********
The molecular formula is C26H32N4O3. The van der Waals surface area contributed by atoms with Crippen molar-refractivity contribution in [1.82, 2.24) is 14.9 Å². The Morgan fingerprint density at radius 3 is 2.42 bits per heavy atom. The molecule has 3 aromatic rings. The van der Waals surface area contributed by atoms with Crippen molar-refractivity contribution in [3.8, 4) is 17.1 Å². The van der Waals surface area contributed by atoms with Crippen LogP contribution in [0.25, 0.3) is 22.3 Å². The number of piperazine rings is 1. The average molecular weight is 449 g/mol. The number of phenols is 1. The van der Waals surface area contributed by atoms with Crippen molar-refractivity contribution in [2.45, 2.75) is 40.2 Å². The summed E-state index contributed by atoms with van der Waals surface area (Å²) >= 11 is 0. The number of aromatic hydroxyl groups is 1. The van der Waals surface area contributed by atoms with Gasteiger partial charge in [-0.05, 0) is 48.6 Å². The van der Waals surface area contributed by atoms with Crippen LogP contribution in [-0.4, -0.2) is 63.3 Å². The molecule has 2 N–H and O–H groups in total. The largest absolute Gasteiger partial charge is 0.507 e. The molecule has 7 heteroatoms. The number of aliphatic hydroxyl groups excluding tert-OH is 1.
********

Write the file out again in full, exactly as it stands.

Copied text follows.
The molecular formula is C26H32N4O3. The van der Waals surface area contributed by atoms with Crippen molar-refractivity contribution in [1.82, 2.24) is 14.9 Å². The Morgan fingerprint density at radius 3 is 2.42 bits per heavy atom. The molecule has 3 aromatic rings. The van der Waals surface area contributed by atoms with Crippen molar-refractivity contribution in [3.8, 4) is 17.1 Å². The van der Waals surface area contributed by atoms with Crippen LogP contribution in [0.25, 0.3) is 22.3 Å². The number of piperazine rings is 1. The average molecular weight is 449 g/mol. The number of phenols is 1. The van der Waals surface area contributed by atoms with Crippen molar-refractivity contribution in [2.45, 2.75) is 40.2 Å². The summed E-state index contributed by atoms with van der Waals surface area (Å²) >= 11 is 0. The number of aromatic hydroxyl groups is 1. The van der Waals surface area contributed by atoms with Gasteiger partial charge in [-0.05, 0) is 48.6 Å². The van der Waals surface area contributed by atoms with Crippen LogP contribution in [-0.4, -0.2) is 63.3 Å². The molecule has 2 N–H and O–H groups in total. The largest absolute Gasteiger partial charge is 0.507 e. The molecule has 7 heteroatoms. The number of aliphatic hydroxyl groups excluding tert-OH is 1.